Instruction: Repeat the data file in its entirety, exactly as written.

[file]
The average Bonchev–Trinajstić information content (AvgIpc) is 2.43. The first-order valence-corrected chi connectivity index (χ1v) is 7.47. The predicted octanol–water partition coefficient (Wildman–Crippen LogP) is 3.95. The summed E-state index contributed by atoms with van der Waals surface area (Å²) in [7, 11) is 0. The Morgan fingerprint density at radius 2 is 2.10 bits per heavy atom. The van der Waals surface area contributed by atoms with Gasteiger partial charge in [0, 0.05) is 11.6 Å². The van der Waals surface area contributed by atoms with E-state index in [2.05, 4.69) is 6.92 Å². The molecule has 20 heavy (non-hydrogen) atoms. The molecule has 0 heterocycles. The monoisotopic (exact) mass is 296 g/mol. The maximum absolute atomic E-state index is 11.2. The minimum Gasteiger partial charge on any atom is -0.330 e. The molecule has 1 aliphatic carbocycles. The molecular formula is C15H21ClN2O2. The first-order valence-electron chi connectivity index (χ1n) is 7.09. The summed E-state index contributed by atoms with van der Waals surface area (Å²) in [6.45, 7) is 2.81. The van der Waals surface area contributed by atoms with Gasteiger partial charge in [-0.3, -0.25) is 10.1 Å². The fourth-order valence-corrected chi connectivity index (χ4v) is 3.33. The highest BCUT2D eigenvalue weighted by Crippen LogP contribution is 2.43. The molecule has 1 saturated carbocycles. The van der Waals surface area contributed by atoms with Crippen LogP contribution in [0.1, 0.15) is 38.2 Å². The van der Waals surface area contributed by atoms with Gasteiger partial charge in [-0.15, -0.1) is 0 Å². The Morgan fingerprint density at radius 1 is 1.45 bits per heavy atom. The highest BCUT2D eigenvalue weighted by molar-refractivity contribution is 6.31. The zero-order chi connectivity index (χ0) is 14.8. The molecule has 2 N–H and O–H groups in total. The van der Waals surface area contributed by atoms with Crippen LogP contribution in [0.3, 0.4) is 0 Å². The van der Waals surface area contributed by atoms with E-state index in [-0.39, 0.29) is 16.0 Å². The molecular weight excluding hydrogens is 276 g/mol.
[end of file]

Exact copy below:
The average Bonchev–Trinajstić information content (AvgIpc) is 2.43. The first-order valence-corrected chi connectivity index (χ1v) is 7.47. The predicted octanol–water partition coefficient (Wildman–Crippen LogP) is 3.95. The summed E-state index contributed by atoms with van der Waals surface area (Å²) in [7, 11) is 0. The Morgan fingerprint density at radius 2 is 2.10 bits per heavy atom. The van der Waals surface area contributed by atoms with Gasteiger partial charge in [0, 0.05) is 11.6 Å². The van der Waals surface area contributed by atoms with E-state index in [2.05, 4.69) is 6.92 Å². The molecule has 20 heavy (non-hydrogen) atoms. The molecule has 0 heterocycles. The monoisotopic (exact) mass is 296 g/mol. The maximum absolute atomic E-state index is 11.2. The minimum Gasteiger partial charge on any atom is -0.330 e. The molecule has 1 aliphatic carbocycles. The molecular formula is C15H21ClN2O2. The first-order valence-electron chi connectivity index (χ1n) is 7.09. The summed E-state index contributed by atoms with van der Waals surface area (Å²) in [6.45, 7) is 2.81. The van der Waals surface area contributed by atoms with Gasteiger partial charge in [-0.3, -0.25) is 10.1 Å². The fourth-order valence-corrected chi connectivity index (χ4v) is 3.33. The highest BCUT2D eigenvalue weighted by Crippen LogP contribution is 2.43. The molecule has 1 saturated carbocycles. The van der Waals surface area contributed by atoms with Crippen LogP contribution in [0.1, 0.15) is 38.2 Å². The van der Waals surface area contributed by atoms with Gasteiger partial charge in [-0.15, -0.1) is 0 Å². The Morgan fingerprint density at radius 1 is 1.45 bits per heavy atom. The highest BCUT2D eigenvalue weighted by molar-refractivity contribution is 6.31. The zero-order chi connectivity index (χ0) is 14.8. The molecule has 2 N–H and O–H groups in total. The van der Waals surface area contributed by atoms with Crippen LogP contribution in [0.3, 0.4) is 0 Å². The van der Waals surface area contributed by atoms with E-state index in [-0.39, 0.29) is 16.0 Å². The molecular weight excluding hydrogens is 276 g/mol.